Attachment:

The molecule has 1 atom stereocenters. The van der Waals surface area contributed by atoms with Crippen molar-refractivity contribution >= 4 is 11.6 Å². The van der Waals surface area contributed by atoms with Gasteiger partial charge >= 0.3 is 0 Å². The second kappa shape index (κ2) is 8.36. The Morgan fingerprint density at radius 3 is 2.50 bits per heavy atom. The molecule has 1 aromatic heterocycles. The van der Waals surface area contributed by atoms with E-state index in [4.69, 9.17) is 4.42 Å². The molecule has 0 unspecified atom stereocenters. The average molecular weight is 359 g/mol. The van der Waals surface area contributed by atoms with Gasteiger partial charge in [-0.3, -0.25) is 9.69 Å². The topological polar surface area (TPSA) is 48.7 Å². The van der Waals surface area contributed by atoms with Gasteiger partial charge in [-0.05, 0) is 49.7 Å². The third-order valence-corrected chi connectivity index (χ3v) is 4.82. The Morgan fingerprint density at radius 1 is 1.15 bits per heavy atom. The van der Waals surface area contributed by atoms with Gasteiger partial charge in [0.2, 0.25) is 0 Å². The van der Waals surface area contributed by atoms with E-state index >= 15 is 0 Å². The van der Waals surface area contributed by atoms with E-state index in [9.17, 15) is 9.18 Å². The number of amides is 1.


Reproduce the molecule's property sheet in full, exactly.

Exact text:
The molecule has 1 atom stereocenters. The van der Waals surface area contributed by atoms with Crippen molar-refractivity contribution >= 4 is 11.6 Å². The van der Waals surface area contributed by atoms with Gasteiger partial charge >= 0.3 is 0 Å². The second kappa shape index (κ2) is 8.36. The Morgan fingerprint density at radius 3 is 2.50 bits per heavy atom. The molecule has 1 aromatic heterocycles. The van der Waals surface area contributed by atoms with E-state index in [4.69, 9.17) is 4.42 Å². The molecule has 0 unspecified atom stereocenters. The average molecular weight is 359 g/mol. The van der Waals surface area contributed by atoms with Gasteiger partial charge in [-0.3, -0.25) is 9.69 Å². The topological polar surface area (TPSA) is 48.7 Å². The van der Waals surface area contributed by atoms with Gasteiger partial charge in [-0.05, 0) is 49.7 Å². The third-order valence-corrected chi connectivity index (χ3v) is 4.82. The Morgan fingerprint density at radius 1 is 1.15 bits per heavy atom. The van der Waals surface area contributed by atoms with Gasteiger partial charge in [0.2, 0.25) is 0 Å². The van der Waals surface area contributed by atoms with E-state index >= 15 is 0 Å². The van der Waals surface area contributed by atoms with E-state index in [9.17, 15) is 9.18 Å². The number of amides is 1.